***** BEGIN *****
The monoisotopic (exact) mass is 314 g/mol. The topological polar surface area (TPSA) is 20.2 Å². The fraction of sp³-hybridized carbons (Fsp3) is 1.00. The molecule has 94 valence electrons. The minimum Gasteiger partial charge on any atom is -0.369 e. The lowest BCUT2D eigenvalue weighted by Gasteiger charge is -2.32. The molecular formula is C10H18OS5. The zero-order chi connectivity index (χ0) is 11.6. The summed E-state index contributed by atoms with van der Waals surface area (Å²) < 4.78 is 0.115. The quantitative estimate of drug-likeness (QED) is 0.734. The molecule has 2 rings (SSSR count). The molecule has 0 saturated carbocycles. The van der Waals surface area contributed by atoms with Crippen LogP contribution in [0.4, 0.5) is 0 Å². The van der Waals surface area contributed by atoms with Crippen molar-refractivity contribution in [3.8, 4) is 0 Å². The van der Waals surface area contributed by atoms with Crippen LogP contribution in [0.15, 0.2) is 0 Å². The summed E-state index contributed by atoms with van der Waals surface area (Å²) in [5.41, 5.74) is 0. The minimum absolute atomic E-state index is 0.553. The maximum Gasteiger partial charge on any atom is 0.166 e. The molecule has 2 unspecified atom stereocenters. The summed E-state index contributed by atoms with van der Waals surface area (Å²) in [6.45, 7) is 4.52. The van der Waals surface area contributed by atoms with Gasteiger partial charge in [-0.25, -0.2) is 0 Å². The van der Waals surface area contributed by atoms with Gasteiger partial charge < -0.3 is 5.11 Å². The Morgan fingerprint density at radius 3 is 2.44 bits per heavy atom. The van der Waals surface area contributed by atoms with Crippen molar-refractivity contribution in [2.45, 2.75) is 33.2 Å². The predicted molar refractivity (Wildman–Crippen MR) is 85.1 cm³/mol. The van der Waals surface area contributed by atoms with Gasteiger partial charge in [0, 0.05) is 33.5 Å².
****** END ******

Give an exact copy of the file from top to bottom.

The monoisotopic (exact) mass is 314 g/mol. The topological polar surface area (TPSA) is 20.2 Å². The fraction of sp³-hybridized carbons (Fsp3) is 1.00. The molecule has 94 valence electrons. The minimum Gasteiger partial charge on any atom is -0.369 e. The lowest BCUT2D eigenvalue weighted by Gasteiger charge is -2.32. The molecular formula is C10H18OS5. The zero-order chi connectivity index (χ0) is 11.6. The summed E-state index contributed by atoms with van der Waals surface area (Å²) < 4.78 is 0.115. The quantitative estimate of drug-likeness (QED) is 0.734. The molecule has 2 rings (SSSR count). The molecule has 0 saturated carbocycles. The van der Waals surface area contributed by atoms with Crippen LogP contribution in [0.4, 0.5) is 0 Å². The van der Waals surface area contributed by atoms with Crippen molar-refractivity contribution in [3.8, 4) is 0 Å². The van der Waals surface area contributed by atoms with Crippen LogP contribution in [0.15, 0.2) is 0 Å². The summed E-state index contributed by atoms with van der Waals surface area (Å²) in [5.41, 5.74) is 0. The minimum absolute atomic E-state index is 0.553. The maximum Gasteiger partial charge on any atom is 0.166 e. The molecule has 2 unspecified atom stereocenters. The summed E-state index contributed by atoms with van der Waals surface area (Å²) in [6.45, 7) is 4.52. The van der Waals surface area contributed by atoms with Gasteiger partial charge in [-0.25, -0.2) is 0 Å². The van der Waals surface area contributed by atoms with Gasteiger partial charge < -0.3 is 5.11 Å². The Morgan fingerprint density at radius 3 is 2.44 bits per heavy atom. The van der Waals surface area contributed by atoms with Crippen molar-refractivity contribution in [2.45, 2.75) is 33.2 Å². The predicted molar refractivity (Wildman–Crippen MR) is 85.1 cm³/mol. The van der Waals surface area contributed by atoms with Gasteiger partial charge in [0, 0.05) is 33.5 Å².